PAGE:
Our mothers, then. I am brought into the family in this poem, which spans the entire book, which reaches out its arms into the world and invites all readers everywhere. How better to make me care, than to help me see that we are all part of this family? Her past is my past is your past.
Her work provides a deep sense of connection because she has connected herself to her readers on the cellular level: her stories become our stories.
“In Search of Jane’s Grave” and the “Kennewick Man” series deepen our understanding of the insidious nature of the sins of the distant past. How difficult they are to right, if not impossible. She doesn’t place blame, she merely retrieves the pieces of history from the floor – finds Jane, whose headstone doesn’t reference her importance to her tribe as war chief’s daughter, her writings, or her place historically as a Native American whose mother’s family stories were taken by Longfellow as inspiration for Hiawatha. Erdrich sweeps up the scattered facts, and arranges them in their proper order so that we can join her in thanking the ancestors – because, she asserts – these are our ancestors, too. To read of past wrongs, done to our grandmother is to take ownership of a story that’s done generations dis-service, to want the story to be corrected. The stories she seeks to mend, to tell fully, are our family stories. We know history has appropriated and contorted these stories, when they have not been outright stolen and purposefully obscured. With Erdrich’s poetry there is a move to relocate and restore the facts.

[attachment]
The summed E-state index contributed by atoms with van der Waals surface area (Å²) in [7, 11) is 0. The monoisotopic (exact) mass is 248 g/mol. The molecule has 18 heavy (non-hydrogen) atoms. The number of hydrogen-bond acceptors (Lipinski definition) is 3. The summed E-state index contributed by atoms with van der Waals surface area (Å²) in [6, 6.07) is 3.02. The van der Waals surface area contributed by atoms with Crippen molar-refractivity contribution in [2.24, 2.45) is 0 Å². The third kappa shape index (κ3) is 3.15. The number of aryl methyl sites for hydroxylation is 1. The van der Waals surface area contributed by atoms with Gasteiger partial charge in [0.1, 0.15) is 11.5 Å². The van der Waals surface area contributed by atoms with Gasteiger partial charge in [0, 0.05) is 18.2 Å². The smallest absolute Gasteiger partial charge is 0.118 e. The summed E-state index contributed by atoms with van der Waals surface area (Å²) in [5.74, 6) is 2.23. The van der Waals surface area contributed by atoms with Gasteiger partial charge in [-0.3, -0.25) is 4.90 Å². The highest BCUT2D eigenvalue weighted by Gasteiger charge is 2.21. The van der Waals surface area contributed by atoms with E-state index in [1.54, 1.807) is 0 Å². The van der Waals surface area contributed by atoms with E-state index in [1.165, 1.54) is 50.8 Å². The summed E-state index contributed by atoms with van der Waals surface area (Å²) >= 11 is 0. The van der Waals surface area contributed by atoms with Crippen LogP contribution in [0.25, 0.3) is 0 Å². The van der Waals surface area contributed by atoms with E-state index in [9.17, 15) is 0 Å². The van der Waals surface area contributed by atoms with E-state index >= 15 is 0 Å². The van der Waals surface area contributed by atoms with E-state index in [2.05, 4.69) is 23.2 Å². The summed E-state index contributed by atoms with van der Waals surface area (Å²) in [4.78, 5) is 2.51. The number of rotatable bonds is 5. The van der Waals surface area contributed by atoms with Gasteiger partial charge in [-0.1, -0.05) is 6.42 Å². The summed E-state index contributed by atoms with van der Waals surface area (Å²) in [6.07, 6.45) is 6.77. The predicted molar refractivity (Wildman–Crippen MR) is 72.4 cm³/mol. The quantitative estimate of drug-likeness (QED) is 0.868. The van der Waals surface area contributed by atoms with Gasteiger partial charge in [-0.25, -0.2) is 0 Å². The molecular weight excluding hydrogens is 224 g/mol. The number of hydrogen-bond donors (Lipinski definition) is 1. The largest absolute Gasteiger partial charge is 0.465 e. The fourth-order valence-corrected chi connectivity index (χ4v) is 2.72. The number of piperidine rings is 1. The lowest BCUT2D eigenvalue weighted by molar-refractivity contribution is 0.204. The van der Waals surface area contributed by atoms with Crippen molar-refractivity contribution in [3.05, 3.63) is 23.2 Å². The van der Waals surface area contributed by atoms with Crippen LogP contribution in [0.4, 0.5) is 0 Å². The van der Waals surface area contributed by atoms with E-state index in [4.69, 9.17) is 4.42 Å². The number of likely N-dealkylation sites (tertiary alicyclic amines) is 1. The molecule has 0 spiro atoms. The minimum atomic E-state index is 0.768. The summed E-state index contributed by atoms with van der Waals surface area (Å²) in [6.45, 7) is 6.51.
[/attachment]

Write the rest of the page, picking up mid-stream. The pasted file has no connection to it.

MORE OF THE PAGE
One of the great treasures of this book is the conversations the poems seem to be having with each other, and the subjects that Erdrich returns to repeatedly. Some are similarly titled, some have an echo feel. This happens in the poems she has translated into Ojibiwe and back into English, done collaboratively with Dr. Margaret Noori. On the other side of this translation, as in reading her paired poems, lines translated assert something subtly different, some deeper meaning than if it was only ground covered on one level. (Although none of her poems are mono-level to begin with.) In “This is the Way We Walk”
We walk this way.
Mii sa ezhi-bimoseyaang.
(This is the way we walk.)
The first line speaks of direction. The second line as translated speaks of mode. I am not a linguist, but in this set of poems, this was an ongoing feeling – that the English language communicates direction and constraint, and as translated, the Ojibiwe communicates mode and quality. In this cascade of language, the lines seemed to open up further, to stretch out for the reader to interpret the myriad of images and nuances.